Sigma Sigma Rho

The South Asian Interest Sorority, Sigma Sigma Rho held it's probate unveiling outside Memorial Hall, allowing the new freshmen recruits to become official sisters of the sorority, in Athens, Ga., on Thursday November 15, 2012. The new members of Sigma Sigma Rho practiced dance routines for two week before the unveiling and their initiation performance. (Photo/ Randy Schafer,

There’s another side to Greek life other than just the houses in Greek Park or on Milledge Avenue.

The smaller multicultural organizations of the Multicultural Greek Council and the National Pan-Hellenic Council are also at the University. Their presence is stifled by their smaller populations and bank accounts.

“We’re a minority to begin with, and minorities are a small part of campus,” University student Curtis Rau said. “We’re still trying to make a name for ourselves and trying to get out there more.”

Rau, a junior sports management major from Warner Robins, is the president of Lambda Theta Phi, a Latino fraternity that’s part of the University’s MGC. He said it has been difficult for members of MGC to put the names of their organizations out there because of the many differences between them and larger Greek chapters.

MGC is made up of 11 chapters and has roughly 150 members. While many Greek chapters of the Panhellenic and Interfraternity councils have more than 100 members, Rau said each MGC organization has between 10 and 40 people.

Kevin Moriles, president of the Asian-interest Lambda Phi Epsilon, said another challenge in getting attention for MGC is the small amount of diversity on campus.

“If you go to Georgia State or Georgia Tech, there’s a very strong ethnic base there, which is why their opinions are more well-known to their campuses,” the junior biology major from Jonesboro said. “Here, we don’t have nearly that number of ethnic-based people.”

The culture of MGC is also a lot different.

“We focus a lot more on traditional aspects,” Rau said. “We incorporate a lot of stuff from our individual cultures. My fraternity is a Latino fraternity, so we do certain Latino traditions. It’s just a lot different than the way [others] do it.”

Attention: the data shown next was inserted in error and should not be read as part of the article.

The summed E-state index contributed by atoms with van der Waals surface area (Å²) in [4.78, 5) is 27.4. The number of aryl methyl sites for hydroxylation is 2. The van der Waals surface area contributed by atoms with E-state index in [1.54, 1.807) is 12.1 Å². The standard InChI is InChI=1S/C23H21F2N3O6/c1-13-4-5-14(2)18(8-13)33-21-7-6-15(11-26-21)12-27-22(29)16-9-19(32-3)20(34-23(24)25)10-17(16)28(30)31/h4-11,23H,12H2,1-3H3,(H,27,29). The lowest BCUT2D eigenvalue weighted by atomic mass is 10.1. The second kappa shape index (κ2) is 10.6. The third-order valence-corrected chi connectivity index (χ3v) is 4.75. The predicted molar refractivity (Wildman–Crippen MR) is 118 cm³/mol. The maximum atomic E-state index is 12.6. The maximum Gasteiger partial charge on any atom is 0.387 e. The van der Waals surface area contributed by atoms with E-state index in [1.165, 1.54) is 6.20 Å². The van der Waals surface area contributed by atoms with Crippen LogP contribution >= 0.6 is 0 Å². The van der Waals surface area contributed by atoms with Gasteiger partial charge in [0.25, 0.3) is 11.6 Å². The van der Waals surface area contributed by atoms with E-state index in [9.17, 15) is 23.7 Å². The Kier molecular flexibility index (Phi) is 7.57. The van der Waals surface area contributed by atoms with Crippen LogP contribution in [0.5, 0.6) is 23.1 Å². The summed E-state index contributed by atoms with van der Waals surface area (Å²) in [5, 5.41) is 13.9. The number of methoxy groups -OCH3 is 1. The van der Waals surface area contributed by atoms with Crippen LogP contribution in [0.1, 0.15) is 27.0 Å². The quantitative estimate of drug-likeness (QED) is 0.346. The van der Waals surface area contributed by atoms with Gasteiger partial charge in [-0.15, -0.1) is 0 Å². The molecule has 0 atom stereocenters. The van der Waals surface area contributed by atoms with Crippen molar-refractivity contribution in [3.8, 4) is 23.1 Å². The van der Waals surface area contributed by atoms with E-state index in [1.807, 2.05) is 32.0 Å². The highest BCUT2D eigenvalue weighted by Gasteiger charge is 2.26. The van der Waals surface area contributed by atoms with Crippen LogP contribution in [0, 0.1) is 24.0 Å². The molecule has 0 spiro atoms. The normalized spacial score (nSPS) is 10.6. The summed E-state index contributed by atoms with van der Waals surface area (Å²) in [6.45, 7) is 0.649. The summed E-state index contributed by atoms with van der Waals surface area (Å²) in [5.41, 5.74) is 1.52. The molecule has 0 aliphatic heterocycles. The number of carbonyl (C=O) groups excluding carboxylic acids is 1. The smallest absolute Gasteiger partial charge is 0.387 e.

Anthony Prasetio, president of MGC, said members of multicultural Greek organizations don’t let people outside of their organization wear their letters.

“We hold our letters very dear to us,” said the senior biology major from Savannah. “We are the ones who earned the letters, not anyone else. We also strictly adhere to the policy of not having other colors than founding colors on our letters. It’s a sign of respect to our organization and to the founders that came before us.”

But Rau said that doesn’t make MGC members any less Greek than Panhellenic or IFC members.

MGC organizations might not be known for hosting parties or collaborating on large projects, but Prasetio said it’s still important for them to put their name out there.

The council has been around since fall of 2004.

“We’re very young compared to other Greek councils,” he said. “It’s harder for us to garner an interest, especially to take in potential members. They see us as not part of Greek culture. People don’t realize that Greek culture encompasses more than just a house. It goes far beyond that.”

To make a bigger name for themselves, members of MGC hosted a car bash during the week of the Georgia vs. Tennessee game this semester. The $350 they raised went to the Boys and Girls Club of Athens.

Rau, who was elected as internal vice president of MGC for January, would like to promote stronger relationships within MGC so the organizations can collaborate on big events, such as the car bash and other mixers, more often.

But for now, they’re going to focus on showing people that they’re “real Greeks.”

“In the end, we’re all Greek,” Rau said. “We all have our own traditions — our own forms of induction. They’re all important to us. In my opinion, we all share the same characteristic that we all are Greek. That’s a bond we can all share with each other. But I don’t think everyone feels the same way.”